What Is Primary Amyloidosis?

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  • Written By: H. Colledge
  • Edited By: Heather Bailey
  • Last Modified Date: 04 November 2018
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Primary amyloidosis is a rare but serious condition in which antibody production becomes abnormal, resulting in the protein components of antibodies building up in various parts of the body. These proteins, referred to as amyloid, can accumulate in the skin, body tissues, organs, blood vessels and nerves. A variety of symptoms then develop depending on the area affected, but the overall effect is to interfere with normal body function. Most often, the heart and kidneys are affected, which can lead to severe complications. There is no truly effective treatment for primary amyloidosis, and the best survival rates tend to approach 18 months.

Two different types of amyloidosis exist. Primary amyloidosis, or primary systemic amyloidosis, has no known cause and most frequently affects older people, around the age of 65. Secondary amyloidosis is amyloidosis that is caused by another pre-existing disease, commonly a long-term infection or inflammatory condition. With treatment, those with secondary amyloidosis can live 15 years or more after their condition appears. The cells responsible for the abnormal antibody production seen in amyloidosis are part of the immune system and are known as plasma cells.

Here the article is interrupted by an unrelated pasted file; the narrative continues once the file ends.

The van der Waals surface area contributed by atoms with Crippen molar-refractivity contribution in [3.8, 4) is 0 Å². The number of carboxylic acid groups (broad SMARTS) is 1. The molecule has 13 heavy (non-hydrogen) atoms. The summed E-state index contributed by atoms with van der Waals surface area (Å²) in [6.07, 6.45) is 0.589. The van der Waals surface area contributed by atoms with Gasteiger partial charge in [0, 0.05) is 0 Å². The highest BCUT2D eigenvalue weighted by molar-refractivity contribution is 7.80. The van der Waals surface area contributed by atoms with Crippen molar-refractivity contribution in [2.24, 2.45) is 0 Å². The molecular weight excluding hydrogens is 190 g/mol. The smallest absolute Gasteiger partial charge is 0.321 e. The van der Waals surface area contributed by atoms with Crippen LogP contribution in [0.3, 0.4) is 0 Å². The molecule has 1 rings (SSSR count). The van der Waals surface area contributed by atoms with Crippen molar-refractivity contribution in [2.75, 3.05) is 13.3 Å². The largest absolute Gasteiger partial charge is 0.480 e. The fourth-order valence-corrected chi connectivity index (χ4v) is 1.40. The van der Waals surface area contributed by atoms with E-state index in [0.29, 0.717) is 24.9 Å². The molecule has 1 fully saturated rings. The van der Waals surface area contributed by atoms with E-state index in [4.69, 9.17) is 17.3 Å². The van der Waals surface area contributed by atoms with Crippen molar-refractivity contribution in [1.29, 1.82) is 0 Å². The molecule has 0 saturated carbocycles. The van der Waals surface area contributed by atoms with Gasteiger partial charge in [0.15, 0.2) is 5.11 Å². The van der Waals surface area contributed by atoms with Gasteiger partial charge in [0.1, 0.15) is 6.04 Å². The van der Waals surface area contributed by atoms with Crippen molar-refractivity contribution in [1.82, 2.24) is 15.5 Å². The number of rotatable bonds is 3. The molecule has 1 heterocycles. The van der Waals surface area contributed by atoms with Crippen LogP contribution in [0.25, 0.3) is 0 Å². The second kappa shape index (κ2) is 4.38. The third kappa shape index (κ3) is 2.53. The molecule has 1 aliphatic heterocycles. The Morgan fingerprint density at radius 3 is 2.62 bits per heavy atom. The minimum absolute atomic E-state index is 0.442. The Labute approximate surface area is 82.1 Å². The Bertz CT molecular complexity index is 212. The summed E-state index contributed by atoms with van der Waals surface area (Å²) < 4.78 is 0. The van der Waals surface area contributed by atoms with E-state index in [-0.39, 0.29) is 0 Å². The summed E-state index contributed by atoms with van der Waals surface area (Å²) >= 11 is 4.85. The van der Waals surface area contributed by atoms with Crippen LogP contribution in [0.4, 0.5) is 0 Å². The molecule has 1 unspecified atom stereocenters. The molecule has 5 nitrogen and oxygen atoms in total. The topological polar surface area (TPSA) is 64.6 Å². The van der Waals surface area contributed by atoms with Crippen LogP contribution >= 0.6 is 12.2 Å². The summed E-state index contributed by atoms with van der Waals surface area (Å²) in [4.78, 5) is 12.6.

Symptoms of primary amyloidosis can be quite variable, as different parts of the body may be affected by the build-up of proteins. As symptoms are often shared by other conditions, this makes diagnosis difficult and doctors suspect that many cases of primary amyloidosis may remain undiagnosed. Some possible symptoms include fatigue, weight loss, an increase in tongue size and skin lumps. Parts of the body may become swollen and the liver might be enlarged.

Diagnosing primary amyloidosis could involve taking a tissue sample from a skin lump, if any are present. This is the simplest option for doctors. If the skin is not affected, a small sample might be taken from the rectum or from belly fat. In cases where none of these sites shows evidence of amyloid, samples might have to be taken from other, less accessible, organs. An ultrasound scan might show changes in the heart, such as thickening of the chamber walls.

As there is no cure, the treatment of primary amyloidosis consists of prolonging life and managing complications where possible. For some patients, chemotherapy helps improve their condition, while others may find it beneficial to have stem cells transplanted. Without any treatment, most patients would only survive for around seven months. Most often, complications affecting the heart and kidneys lead to organ failure and death. Those patients who receive treatment may survive for up to 18 months.



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